No Surprises: Israel, America, and Spying
States spying on allies is nothing new.
Daniel Pipes - National Review - August 7, 2012
Israelis spying on Americans is in the news again: Leaders of the Jewish state just petitioned for Jonathan Pollard's release and the Associated Press reported with alarm that U.S. national-security officials at times consider Israel to be "a genuine counterintelligence threat." Its tone of breathless outrage suggests: How dare they! Who do they think they are?
But spying on allies is the norm, and it's a two-way street. Before getting too worked up, Americans should realize that Washington is no innocent. From Reagan to Obama, the U.S. government has sustained a massive spying effort against Israel. Examples:
Yosef Amit, a former major in Israeli military intelligence, spied for the CIA for several years, focusing on troop movements and policies toward Lebanon and the Palestinians, until his 1986 arrest.
Itamar Rabinovich, Israel's ambassador to Washington in 1993-96, revealed that during his tenure, the U.S. government deciphered an Israeli code: "The Americans were certainly tapping the [embassy's] regular phone lines" and even its secure line. As a result, he says, "Every 'juicy' telegram was in danger of being leaked. We sent very few of them. Sometimes I came to Israel to deliver reports orally."
A mysterious submarine in Israeli territorial waters eleven miles from Haifa in November 2004, which fled upon discovery, turned out to be American, raising memories of the USS Liberty's covert mission in June 1967.
Yossi Melman, an Israeli journalist specializing in intelligence, found that U.S. military attachés in Tel Aviv gathered covert information sometime after 1996. Israeli officials, he discloses, believe the U.S. intelligence services have been eavesdropping on conversations between key staff in Israel and at foreign missions. U.S. spying, he concludes, has exposed "Israel's deepest policy secrets."
An official history of Israel's intelligence services published in 2008 found (as reported by Reuters) that U.S. spy agencies use the embassy in Tel Aviv to engage in electronic eavesdropping and train embassy staff for "methodical intelligence gathering."
Barak Ben-Zur, a retired Shin Bet intelligence officer, wrote in that same volume that "The United States has been after Israel's non-conventional capabilities and what goes on at the decision-making echelons."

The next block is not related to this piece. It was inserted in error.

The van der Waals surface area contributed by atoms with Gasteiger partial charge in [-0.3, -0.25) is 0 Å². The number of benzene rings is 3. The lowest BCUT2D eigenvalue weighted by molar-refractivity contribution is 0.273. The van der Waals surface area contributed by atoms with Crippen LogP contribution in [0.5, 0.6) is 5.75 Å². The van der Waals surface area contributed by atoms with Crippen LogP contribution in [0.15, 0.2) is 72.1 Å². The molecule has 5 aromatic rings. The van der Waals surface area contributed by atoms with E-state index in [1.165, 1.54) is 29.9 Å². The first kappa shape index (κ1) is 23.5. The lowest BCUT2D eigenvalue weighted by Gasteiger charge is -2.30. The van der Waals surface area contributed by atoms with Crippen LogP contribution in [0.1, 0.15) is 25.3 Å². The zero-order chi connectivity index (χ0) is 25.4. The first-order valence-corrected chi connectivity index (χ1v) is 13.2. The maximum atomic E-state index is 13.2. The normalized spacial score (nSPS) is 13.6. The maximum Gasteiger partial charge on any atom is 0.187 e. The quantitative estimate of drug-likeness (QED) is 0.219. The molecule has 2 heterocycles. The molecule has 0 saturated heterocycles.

A 5,000-word secret memorandum dated October 31, 2008 (released by WikiLeaks), sent under Secretary of State Condoleezza Rice's name, catalogues topics that State wants information on. The very long list includes intelligence on "Israel's decision-making process for launching military operations and determining retaliation for terrorist attacks"; "evidence of Government of Israel" involvement in "settlement and outpost growth" on the West Bank; details on Israel Defense Forces operations against Hamas, "including targeted assassinations and tactics/techniques used by ground and air units"; and everything about information technologies used by "government and military authorities, intelligence and security services."
The National Security Agency employs large numbers of Hebrew speakers at its Fort Meade, Md., headquarters, where they listen to intercepts of Israeli communications. The 2009 legal problems of one of their number, Shamai K. Leibowitz, concerning his leaking information, revealed that he translated Hebrew-language conversations at the Israeli embassy in Washington into English, neatly confirming Rabinovich's revelation.
Observers have drawn the obvious conclusion: Yitzhak Rabin, twice prime minister, commented, in Caroline Glick's paraphrase, that "every few years Israel discovers another U.S. agent committing espionage against the state." An Israeli counterintelligence agent notes that Americans "are trying to spy on us all the time - every way they can." Matthew M. Aid, the American author of Intel Wars, finds that Washington "started spying on Israel even before the state of Israel was formally founded in 1948, and Israel has always spied on us."
As Aid indicates, the spying is reciprocal. What's more, it's been routine, known, and implicitly accepted by both sides. It's also not terribly worrisome, for these allies share much in common, from moral values to ideological enemies, and they often work in tandem. Therefore the mutual spying has few larger consequences.
Why then spy at all? Why not invite Israel into the Anglophone "five eyes" grouping that promises not to spy on each other? Because Israel is at war. As Ben-Zur of Shin Bet puts it, "At the end of the day, the United States does not want to be surprised. Even by us." Nor, for that matter, do the Israelis want to be surprised. Even by Americans.
So, let's be adults about this and calm down. States spy, even on allies. That's okay.
Daniel Pipes is President of the Middle East Forum and Taube Distinguished Visiting Fellow at the Hoover Institution of Stanford University.
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